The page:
Road testing Samuel Groves cookware – Mushroom Frittata.
For the enthusiastic home cook, little is more exciting than cookware. When a box containing Samuel Groves pans arrived at my door it created more than a little frisson. Of all the multitude of parcels that have been delivered since lockdown began, this was the best by far.
I’m like a kid who loves the packaging as much as the gift. Samuel Groves cookware comes in individual hessian bags, very smart. Inside I found a gleaming stainless steel fry pan and a chef’s pan. The manufacturer, making quality cookware for over 200 years, has a wide range of fabulous items from stainless steel to copper clad that would up anyone’s game in the kitchen. The whole range has a lifetime guarantee. My pans are from the Classic range, part of the Samuel Groves Tri-Ply cookware. They are fairly heavy so not for the faint wristed. Personally, I prefer the solid feel of a stainless steel pan. These pots and pans are designed to distribute heat quickly and evenly and thereby avoids hot spots and food sticking and burning. That’s particularly important if you are cooking something like the mushroom frittata that I’ve used to road test my new pan. Samuel Groves cookware is used throughout the hospitality industry so it is great to have a chance to feel like a pro.
I am a great enthusiast of stainless steel cookware; I have a much-loved pan that I have been using for 23 years and it is as good as new. There is no way that I can even begin to compare the hardiness and the longevity of this pan with the umpteen cheaper pans that I have turfed out, one after the other, when their non-stick surface has come unstuck, handles have fallen off and the like. When it comes to cookware it really does pay to invest in the best quality because not only will it work out cheaper in the long run, you will also have so much more pleasure from using a top-notch pan. I know I do.
I have always coveted a chef’s pan, something about the shape suggests artfully tossing my ingredients as the professionals do in their restaurant kitchens and in countless cookery shows on TV. I jumped at the chance to review one such pan. All I needed was the chef’s hat and jacket. I sharpened my knives and got stuck in to the cooking. These pans are not non-stick so you will have to soak them a little – especially after cooking an egg-based mushroom frittata, as I found – but otherwise, they clean easily. I wouldn’t put a pan of this quality into the dishwasher as I prefer to clean them carefully by hand with warm, soapy water.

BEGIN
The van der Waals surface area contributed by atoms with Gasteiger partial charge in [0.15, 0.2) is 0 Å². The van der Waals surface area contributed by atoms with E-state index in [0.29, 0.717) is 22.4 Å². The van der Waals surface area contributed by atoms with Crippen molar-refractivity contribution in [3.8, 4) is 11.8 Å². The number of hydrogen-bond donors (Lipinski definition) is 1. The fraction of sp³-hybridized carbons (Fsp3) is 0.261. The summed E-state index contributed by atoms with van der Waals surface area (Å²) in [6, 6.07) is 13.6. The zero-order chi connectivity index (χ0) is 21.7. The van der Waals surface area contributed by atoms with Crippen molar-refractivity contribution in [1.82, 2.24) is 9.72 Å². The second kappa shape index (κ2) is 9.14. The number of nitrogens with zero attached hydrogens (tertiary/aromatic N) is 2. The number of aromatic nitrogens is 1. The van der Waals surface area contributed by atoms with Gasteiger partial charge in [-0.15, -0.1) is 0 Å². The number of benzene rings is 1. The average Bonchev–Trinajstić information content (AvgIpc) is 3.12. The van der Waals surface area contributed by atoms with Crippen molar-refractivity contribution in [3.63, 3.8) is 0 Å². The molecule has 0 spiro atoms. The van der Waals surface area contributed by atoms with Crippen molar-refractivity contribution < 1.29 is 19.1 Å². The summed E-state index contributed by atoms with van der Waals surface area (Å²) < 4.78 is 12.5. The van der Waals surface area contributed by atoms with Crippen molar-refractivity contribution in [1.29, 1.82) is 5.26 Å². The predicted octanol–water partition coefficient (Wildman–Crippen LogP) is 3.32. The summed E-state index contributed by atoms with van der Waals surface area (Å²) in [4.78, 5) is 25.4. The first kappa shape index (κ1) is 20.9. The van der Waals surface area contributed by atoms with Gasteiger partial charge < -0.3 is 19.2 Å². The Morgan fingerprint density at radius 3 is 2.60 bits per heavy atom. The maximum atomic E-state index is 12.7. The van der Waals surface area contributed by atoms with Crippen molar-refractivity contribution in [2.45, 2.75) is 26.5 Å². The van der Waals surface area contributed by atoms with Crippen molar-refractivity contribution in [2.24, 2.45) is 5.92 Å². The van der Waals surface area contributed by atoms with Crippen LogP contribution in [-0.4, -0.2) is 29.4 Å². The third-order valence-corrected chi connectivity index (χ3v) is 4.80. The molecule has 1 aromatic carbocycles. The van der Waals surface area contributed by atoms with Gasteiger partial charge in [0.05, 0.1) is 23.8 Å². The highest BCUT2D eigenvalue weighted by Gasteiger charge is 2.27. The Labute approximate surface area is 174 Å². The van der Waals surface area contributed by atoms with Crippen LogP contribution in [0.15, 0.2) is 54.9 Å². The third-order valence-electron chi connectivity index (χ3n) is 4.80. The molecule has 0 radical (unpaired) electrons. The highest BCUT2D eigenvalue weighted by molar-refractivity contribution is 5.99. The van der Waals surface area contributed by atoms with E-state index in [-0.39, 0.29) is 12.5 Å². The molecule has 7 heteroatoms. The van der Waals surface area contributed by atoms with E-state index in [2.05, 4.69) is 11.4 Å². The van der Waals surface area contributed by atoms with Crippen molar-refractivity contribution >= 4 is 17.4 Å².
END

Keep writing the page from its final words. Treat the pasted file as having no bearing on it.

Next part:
I used my chef’s pan to warm up a chicken curry I had made the day before from the newly published cookbook, Jikoni. As friends were coming round for a socially distanced lunch in the garden, I would usually have served the meal on an attractive platter, but I thought it looked so good in the pan that I brought it straight to the table. It certainly saves on the washing up when one has cookware that is so attractive it can enhance the look of your meal.
While I look forward to all manner of dishes prepared in my new pans, I decided to begin cooking with the basics. Eggs. A good quality pan is important for preparing omelettes as the even heat distribution is key I believe. A simple frittata is my go-to brunch dish and I often take it on picnics, still in the pan in which it was cooked. I rather fancy presenting my next picnic frittata in this gorgeous Samuel Groves pan.
The great thing about a frittata is that you can select pretty much anything you have in the fridge, especially if you have a few bits and pieces that need using up. I often roast potatoes for dinner on Fridays and make extra so that I have some left over to add to my frittata over the weekend. Sometimes I use spinach and peas, and you could use chorizo or some crispy bacon, or even cooked chicken. The options are endless. As I have some vegetarians in the household, I have opted here for a veggie version, a mushroom, potato and feta frittata.
In the months ahead I am looking forward to all manner of dishes in my new pans which, with their lifetime guarantee, are bound to be used countless times. They will become part of that battery of trusty kitchen items that I return to again and again, with which I develop a shared history. Now all I need to do is find space to store them!
Explore the range yourself at www.samuelgroves.com
An easy vegetarian frittata perfect for light meals and picnics
- 8 eggs
- 1/4 cup milk
- pinch sea salt to taste
- freshly ground pepper to taste
- 150 grams chestnut mushrooms sliced
- 2 roast potatoes sliced
- 100 grams feta crumbled
- 1 handful flat leaf parsley chopped
- 2 tablespoons parmesan grated (optional)
- 1 tablespoon butter
Whisk eggs lightly in a bowl
Add salt and pepper to taste
Add milk and mix through, then set aside
Slice cold roast potatoes. I use leftover roast potatoes but if you don't have any you could fry up a couple of sliced potatoes before you start making the frittata. Or leave out the potatoes and add in another vegetable instead, like sliced peppers
Heat butter in a pan at a medium heat
When butter is sizzling add the mushrooms and the potatoes and allow to cook gently for a few minutes.
Pour the egg mixture over the vegetables in the pan and swirl gently so that the egg runs underneath.
Keep lifting the edges of the egg with a spatula so that the unset egg on top can run underneath. If you tilt the pan the egg will easily run underneath.
When the egg is almost set, add the feta cheese and the grated parmesan if using.
Finish off with a good scattering of chopped parsley. You can of course add other herbs if you wish such as chopped chives.
Serve at once or allow to cool and serve at room temperature.
A green salad and a slice of sourdough would go very well with this dish and also make it more substantial.
Looking for an alternative egg based recipe? How about this Salmon and Goats Cheese Omelette from Eating Well Every Day by Peter Gordon